Translational Applications of Genomics
Neil Hayes, MD, MPH, University of Tennessee Health Science Center, Germantown, Tennessee, USA
Authored by Jason Willis, MD, PhD, University of Texas MD Anderson Cancer Center, Houston, Texas, USA
A multitude of large-scale genomic profiling studies have helped to define the landscape of somatic alterations in human cancers. The contribution of molecular diversity to variable clinical outcome (e.g. overall survival, treatment response, toxicity) has become the focus of intense study and is undoubtedly a critical component of personalized cancer medicine.
Towards this end, Dr. Hayes’ talk provided a valuable framework for young investigators to understand how translational genomic methods have been (and will continue to be) applied. The framework is centered on a common clinical question: how is patient outcome related to patient- and/or disease-specific features. Here, translational genomics plays an important role in allowing investigators to move beyond classic histopathologic disease features and characterize somatic alterations that may (1) reveal putative cells-of-origin; (2) define targets for novel drug development; or (3) identify prognostic or predictive biomarkers.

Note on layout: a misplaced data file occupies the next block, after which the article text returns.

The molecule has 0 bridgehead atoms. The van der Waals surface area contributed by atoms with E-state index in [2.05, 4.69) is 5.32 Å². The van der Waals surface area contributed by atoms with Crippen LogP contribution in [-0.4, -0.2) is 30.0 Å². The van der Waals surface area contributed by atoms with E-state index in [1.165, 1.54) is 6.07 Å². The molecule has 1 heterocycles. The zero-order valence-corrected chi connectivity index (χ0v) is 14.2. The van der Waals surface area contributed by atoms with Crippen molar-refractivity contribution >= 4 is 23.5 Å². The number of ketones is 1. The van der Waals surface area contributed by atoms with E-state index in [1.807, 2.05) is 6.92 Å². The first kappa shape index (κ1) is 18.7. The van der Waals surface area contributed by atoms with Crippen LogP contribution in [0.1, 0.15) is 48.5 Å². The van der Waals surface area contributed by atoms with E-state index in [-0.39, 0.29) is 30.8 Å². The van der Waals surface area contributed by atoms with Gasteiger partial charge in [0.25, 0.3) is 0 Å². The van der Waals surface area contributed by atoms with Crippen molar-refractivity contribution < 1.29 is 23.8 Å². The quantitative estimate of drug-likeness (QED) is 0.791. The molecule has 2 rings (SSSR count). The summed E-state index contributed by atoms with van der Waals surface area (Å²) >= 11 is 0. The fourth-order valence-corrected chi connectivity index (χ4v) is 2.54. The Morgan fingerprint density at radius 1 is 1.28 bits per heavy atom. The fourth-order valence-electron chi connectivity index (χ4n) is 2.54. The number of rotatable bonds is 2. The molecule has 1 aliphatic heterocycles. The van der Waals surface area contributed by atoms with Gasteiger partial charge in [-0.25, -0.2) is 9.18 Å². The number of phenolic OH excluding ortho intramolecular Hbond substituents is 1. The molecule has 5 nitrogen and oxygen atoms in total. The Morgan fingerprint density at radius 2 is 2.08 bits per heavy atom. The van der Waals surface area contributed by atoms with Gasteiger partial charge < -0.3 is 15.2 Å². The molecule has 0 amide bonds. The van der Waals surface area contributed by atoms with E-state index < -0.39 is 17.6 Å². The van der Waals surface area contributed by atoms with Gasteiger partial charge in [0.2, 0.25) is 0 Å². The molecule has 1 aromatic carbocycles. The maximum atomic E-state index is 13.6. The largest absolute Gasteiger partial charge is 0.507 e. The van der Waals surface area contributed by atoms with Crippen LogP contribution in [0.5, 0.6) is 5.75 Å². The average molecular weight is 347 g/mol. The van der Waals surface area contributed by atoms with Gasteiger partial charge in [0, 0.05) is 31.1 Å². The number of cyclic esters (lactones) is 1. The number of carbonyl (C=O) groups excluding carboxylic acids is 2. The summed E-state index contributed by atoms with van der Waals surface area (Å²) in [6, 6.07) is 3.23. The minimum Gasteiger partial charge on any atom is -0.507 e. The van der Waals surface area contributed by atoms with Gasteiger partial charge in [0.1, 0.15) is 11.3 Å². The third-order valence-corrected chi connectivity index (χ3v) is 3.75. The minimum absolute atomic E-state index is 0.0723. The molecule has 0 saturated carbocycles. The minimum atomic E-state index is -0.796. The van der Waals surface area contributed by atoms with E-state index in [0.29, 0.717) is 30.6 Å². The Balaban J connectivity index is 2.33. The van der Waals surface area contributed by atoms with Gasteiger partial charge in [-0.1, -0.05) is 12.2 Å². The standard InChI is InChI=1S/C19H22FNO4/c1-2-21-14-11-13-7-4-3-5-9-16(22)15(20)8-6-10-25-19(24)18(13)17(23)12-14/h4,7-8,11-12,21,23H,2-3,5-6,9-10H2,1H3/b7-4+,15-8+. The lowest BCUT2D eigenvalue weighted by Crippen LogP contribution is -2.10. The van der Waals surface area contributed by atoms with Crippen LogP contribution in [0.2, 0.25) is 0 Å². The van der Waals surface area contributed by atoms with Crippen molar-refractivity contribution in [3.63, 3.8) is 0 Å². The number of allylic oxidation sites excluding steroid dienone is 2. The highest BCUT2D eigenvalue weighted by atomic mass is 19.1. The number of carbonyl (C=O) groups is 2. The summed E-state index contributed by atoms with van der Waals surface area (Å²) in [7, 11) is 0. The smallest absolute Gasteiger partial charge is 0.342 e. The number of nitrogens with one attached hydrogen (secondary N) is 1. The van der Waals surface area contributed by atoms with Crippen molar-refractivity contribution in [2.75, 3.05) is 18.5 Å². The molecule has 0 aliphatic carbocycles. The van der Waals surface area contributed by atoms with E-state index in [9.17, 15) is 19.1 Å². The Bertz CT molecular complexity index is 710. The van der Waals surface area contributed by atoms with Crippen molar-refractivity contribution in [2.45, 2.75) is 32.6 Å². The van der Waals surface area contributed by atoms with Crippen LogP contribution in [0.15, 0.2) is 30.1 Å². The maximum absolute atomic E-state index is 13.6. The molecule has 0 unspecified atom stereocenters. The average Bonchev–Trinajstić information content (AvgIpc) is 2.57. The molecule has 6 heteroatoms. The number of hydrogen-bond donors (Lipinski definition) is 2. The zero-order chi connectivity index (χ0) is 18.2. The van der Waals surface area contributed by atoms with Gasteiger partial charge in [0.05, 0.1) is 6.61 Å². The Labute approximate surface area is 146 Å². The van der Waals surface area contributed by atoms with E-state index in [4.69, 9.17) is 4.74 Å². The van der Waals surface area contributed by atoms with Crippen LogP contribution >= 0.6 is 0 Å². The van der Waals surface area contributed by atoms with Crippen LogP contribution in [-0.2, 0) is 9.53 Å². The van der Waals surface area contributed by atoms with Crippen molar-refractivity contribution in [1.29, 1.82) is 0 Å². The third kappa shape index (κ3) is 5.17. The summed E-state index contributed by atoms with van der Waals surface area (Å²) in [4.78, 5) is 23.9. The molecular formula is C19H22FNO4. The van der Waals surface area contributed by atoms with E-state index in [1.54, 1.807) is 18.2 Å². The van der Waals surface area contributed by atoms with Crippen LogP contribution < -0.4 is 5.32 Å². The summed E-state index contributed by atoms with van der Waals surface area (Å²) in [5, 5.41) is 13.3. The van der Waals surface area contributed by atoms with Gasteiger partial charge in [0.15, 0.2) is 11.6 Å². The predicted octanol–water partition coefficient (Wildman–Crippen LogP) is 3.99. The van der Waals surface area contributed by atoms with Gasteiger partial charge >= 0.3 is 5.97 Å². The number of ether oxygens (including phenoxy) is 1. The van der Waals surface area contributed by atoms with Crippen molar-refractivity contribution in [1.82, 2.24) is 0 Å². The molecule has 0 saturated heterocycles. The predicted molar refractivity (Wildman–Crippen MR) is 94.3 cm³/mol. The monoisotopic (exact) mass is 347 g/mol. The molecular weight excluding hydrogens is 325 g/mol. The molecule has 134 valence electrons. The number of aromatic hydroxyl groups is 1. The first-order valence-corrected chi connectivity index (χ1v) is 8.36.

Dr. Hayes describes the example of glioblastoma multiforme, which has been classified into four molecular subtypes (proneural, neural, classical, and mesenchymal) on the basis of integrated mutation and gene expression profiling and unsupervised clustering. A further example is described in lung squamous cell carcinoma, where NRF2 mutations correlated with resistance to chemoradiation. This observation has led to the design of phase II biomarker study whereby early-stage patients with mutated/activated NRF2 are randomized to surgery, but wild-type NRF2 patients are randomized to chemoRT.
Throughout his talk, Dr. Hayes highlighted essential qualities for investigators that promote success in the field of translational genomics. First among these is the ability to work collaboratively and across disciplines as investigators build tissue biorepositories and analytical pipelines. Second is the recognition that genomic profiling is only the first step towards defining a novel and clinically-useful biomarker. It is important that genomic discoveries are placed within the context of existing clinical treatment paradigms.